2004
Volume 15, Issue 3
  • ISSN: 1384-5829
  • E-ISSN: 2352-118X

Abstract

Countering the conventional view of satire as a literary mode or literary art form per se, this article discusses it as a social phenomenon, focusing more specifically on its public impact and cultural function, and on the multivarious forms in which it has manifested itself through the ages. The recently started NWO research project contested is our point of departure. In the first part of the article, we elaborate on the theoretical framework of this project by giving an in-depth description of the Anglo-American scholarly debates on (literary) satire and satire theory as they have taken place during the last fifty years. We point at several trends and we try to find out to what extent the existing theories may be useful for our own research. The second part of the article discusses two specific (Dutch) satiric cases using the theoretical notions of satire as play and satire as provocation. These cases are the so-called magic lantern periodicals from the 1780’s and the almanac-like periodical of Pieter van Woensel, which was published between 1795 and 1801. The main question in this part of the article is: how can satire be playful and provocative at the same time? Our cases show that the answer involves both specific historical circumstances and broader cultural traditions of satire as a means to defame or to downplay certain targets.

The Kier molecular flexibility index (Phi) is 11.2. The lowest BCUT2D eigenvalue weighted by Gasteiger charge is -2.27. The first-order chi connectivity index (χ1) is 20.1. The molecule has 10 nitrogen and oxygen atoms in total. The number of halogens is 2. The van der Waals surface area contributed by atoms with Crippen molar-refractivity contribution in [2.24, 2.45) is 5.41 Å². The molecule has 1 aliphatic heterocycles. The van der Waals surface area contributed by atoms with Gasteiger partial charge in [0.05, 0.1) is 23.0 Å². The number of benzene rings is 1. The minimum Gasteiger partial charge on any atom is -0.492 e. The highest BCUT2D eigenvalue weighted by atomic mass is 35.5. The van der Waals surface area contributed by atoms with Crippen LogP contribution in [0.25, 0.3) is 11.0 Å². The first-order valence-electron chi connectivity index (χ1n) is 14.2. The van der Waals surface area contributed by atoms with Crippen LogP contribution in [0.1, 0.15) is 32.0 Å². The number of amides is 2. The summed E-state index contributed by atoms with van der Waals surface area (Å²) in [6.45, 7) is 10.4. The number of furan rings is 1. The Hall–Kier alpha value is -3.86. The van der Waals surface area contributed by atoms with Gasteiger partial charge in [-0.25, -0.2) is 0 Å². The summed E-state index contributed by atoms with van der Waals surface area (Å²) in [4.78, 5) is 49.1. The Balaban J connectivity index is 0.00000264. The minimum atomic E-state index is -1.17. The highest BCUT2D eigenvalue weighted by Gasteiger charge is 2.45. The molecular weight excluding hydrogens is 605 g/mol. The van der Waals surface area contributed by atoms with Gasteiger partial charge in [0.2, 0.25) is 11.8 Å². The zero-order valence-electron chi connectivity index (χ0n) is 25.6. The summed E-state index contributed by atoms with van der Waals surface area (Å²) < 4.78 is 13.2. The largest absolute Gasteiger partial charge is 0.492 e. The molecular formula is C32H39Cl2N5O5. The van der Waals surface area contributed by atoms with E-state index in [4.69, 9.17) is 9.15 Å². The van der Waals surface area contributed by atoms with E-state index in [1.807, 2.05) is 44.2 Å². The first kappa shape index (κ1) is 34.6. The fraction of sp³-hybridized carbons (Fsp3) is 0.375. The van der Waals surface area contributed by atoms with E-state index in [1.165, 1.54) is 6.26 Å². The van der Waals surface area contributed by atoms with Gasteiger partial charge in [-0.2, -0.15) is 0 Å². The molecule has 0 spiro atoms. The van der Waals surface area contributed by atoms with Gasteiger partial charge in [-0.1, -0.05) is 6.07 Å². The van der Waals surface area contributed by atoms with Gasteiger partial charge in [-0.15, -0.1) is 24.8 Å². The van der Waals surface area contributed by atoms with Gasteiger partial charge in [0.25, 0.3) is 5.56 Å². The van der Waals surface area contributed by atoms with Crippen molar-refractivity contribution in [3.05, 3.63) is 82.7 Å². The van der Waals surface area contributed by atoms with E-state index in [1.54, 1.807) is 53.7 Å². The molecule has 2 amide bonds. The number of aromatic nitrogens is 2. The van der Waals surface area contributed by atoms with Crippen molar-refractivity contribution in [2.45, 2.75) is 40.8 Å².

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/content/journals/10.5117/NEDLET2010.3.DE_M322
2010-12-01
2021-10-26
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  • Article Type: Research Article
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